By Guest Blogger Jenny Knesel
Extracurricular activities can provide numerous benefits for children. They build confidence, help them create new friendships, decrease stress, and keep them physically active and off electronics. But it’s important that we all find the right balance of activities for our family.
One Monday evening this past May, I laid down in bed at 11pm and thought, “This is not working.” The day started with a 5:30 am swim practice. Then after a full day of school for the kids (and a full day of work for my husband and I), in total, my three children had: track practice, two swim practices, a physical training session, and a Boy Scout meeting. Needless to say, we didn’t have a family dinner. Homework was done by exhausted children who were up way too late finishing it. There was no time (or energy) for quality time with my children (or with my spouse). We made it to all of the events, we checked the boxes. But for what? This was the day that I decided that going forward, our family would be more intentional about how we spend our free time.
I’m not expert but here are some questions that helped us decide which activities made the cut this season:
What is our goal in participating in the activity?
In my opinion, this is the most important question to ask yourself and your child. Whether the goal is physical activity, trying something new, a creative outlet, or socialization, the activity has to match the goal. As kids get older, it is worth considering what their long term goal is. Is everyone willing to sacrifice what is needed to work toward that? If you don’t have a clear answer to this question, you may want to reconsider whether or not it’s worth the time, investment, and time away from family, friends, and other activities.
What will the weekly schedule look like?
What really helped us was actually making an hour by hour family schedule so we could visualize how it all would (or wouldn’t) work. We even blocked time for homework and sleep. My teen’s pediatrician advised that he needs 8-10 hours of sleep and with early morning swim practice, sleep is something that we plan for.
Is participation at the recreational level or a higher level most appropriate right now?
Is your child just trying a sport or activity or do they know that they really enjoy it? Kids sports have changed a lot in the past 10 years. Elite level sports start earlier and earlier and there are big financial and time commitments, including travel, that go along with more competitive play.
Are extracurricular activities relieving or adding to my child’s (or my) stress?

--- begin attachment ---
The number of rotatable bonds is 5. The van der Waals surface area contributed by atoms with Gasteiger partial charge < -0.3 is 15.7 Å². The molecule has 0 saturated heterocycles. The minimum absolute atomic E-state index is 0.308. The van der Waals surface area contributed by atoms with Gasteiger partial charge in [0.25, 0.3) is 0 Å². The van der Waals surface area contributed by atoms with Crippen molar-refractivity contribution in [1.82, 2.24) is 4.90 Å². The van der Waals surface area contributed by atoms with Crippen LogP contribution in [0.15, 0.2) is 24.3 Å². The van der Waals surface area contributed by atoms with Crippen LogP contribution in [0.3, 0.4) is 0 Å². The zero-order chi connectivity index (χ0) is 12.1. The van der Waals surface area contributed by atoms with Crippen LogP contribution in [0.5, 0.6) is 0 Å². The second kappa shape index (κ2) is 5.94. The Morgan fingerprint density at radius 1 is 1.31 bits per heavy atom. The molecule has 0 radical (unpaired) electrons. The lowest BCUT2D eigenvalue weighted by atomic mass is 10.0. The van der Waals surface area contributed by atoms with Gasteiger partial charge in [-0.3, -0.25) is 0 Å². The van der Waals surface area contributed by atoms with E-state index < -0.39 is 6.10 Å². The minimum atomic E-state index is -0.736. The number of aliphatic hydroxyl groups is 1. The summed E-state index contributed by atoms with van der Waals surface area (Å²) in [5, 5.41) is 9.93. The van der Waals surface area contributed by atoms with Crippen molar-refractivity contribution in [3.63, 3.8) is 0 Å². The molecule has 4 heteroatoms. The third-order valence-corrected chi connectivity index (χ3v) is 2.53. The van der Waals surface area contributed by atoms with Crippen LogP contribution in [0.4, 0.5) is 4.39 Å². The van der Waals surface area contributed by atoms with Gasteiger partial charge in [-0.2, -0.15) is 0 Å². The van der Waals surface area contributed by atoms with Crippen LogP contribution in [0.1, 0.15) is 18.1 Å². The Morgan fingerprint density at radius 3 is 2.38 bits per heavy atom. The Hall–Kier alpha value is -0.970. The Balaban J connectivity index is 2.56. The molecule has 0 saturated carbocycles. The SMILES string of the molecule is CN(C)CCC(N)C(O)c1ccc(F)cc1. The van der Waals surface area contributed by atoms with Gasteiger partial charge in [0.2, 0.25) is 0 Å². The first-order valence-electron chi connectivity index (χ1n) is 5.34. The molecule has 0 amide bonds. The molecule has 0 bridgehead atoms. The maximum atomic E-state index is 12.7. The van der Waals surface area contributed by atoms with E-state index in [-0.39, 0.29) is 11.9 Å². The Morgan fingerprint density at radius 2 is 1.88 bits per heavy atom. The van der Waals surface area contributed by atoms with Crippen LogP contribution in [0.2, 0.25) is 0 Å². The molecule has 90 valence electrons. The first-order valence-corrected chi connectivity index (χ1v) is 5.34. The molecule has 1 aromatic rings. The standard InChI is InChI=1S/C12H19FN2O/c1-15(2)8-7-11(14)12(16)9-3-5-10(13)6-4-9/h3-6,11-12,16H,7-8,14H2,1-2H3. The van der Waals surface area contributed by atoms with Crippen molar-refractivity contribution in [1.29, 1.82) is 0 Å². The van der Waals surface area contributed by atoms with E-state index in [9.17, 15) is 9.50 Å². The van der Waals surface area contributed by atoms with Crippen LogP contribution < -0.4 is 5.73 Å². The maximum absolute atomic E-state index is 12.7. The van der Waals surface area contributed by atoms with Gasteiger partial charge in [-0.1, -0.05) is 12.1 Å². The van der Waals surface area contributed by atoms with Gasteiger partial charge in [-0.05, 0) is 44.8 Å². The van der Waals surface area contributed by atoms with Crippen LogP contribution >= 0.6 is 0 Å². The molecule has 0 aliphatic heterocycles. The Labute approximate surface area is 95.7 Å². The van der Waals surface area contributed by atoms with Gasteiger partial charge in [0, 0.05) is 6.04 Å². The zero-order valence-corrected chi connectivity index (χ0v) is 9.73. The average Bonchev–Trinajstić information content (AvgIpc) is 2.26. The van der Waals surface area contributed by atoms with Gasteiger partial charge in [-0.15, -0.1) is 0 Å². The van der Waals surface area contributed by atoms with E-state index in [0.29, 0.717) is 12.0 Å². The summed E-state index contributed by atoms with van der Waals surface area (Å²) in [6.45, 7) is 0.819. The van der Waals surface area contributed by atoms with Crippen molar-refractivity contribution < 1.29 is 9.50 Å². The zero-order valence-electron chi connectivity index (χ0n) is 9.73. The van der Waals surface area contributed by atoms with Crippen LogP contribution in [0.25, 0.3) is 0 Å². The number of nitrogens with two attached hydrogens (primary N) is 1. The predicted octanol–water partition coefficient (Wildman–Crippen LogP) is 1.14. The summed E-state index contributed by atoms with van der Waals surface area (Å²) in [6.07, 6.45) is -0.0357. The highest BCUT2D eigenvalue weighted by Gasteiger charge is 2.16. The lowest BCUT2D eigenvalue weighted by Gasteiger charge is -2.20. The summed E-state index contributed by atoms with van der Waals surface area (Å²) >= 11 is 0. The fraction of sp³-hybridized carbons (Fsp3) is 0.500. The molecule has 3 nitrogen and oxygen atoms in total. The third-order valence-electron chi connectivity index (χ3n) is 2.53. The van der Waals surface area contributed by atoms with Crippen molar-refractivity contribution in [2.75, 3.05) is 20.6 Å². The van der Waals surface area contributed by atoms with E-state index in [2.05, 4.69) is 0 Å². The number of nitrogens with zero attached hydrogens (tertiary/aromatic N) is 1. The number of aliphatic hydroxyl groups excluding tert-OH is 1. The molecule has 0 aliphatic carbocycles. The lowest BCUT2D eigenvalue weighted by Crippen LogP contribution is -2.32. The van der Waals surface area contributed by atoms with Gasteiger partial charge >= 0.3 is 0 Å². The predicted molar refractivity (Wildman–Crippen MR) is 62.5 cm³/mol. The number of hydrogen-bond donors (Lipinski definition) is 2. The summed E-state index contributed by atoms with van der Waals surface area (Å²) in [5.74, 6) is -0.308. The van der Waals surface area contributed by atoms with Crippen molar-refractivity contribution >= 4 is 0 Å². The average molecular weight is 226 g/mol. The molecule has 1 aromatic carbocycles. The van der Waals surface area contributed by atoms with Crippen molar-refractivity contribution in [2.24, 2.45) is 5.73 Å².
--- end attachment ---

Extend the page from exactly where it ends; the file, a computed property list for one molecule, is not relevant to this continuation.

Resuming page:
This question should be periodically re-evaluated as the answer can change. Starting a new activity and adjusting to the new routine can be stressful initially but children often settle into new activities and start to enjoy them after a few weeks. With increased level of competition, is your child still having fun and engaged or has it become more stressful? Are they complaining about going to practice? Is the schedule so tight that getting to all the activities and getting homework done has everyone running in circles?
Does everyone have time to get their own “jobs” done?
At our house, homework is a priority and we expect our kids to help with chores. Yet, I used to find myself washing dishes and doing my kids’ laundry- both jobs that they should be doing- because they simply didn’t have enough time in their day. Helping with chores and learning life skills are both important for transitioning out of the home and shouldn’t be overlooked.
Is there enough time for physical recovery and downtime?
We need to teach our kids the importance of downtime and rest as a lifelong habit. Kids need time to process the day, have free play (even teens), and just relax. Families need time to just hang out together, play games, or take an evening walk.
There is no magic recipe for deciding what level of involvement is best but for us, what became evident is that we were just doing too much. After some soul searching and tough conversations, we made some changes. We talked with our kids about our time and financial constraints and helped our kids choose only activities that they really valued.
My oldest son, who really enjoys swimming but who will never be an Olympian, decided that he wants to continue with practice 3 days a week but doesn’t also need to work with a trainer. He does, however, need to make time to see his math tutor. My middle son realized that he no longer enjoys year-round swimming, a significant financial and time commitment, and would rather just try out for school sports. (Bonus: I don’t have to drive him to practice, only pick up!) My youngest son chose to continue with Cub Scouts. We decided he would stop tennis lessons and go to swim practice once a week because its active, he doesn’t hate it, and it doesn’t involve hand eye coordination, a struggle for him. My husband and I feel much less frantic and enjoy being able to eat dinner with our kids most nights and help them with homework without being rushed.
There are some great extracurricular activities out there and with careful consideration, your family can make intentional choices about which ones are (and are not) best for your kids.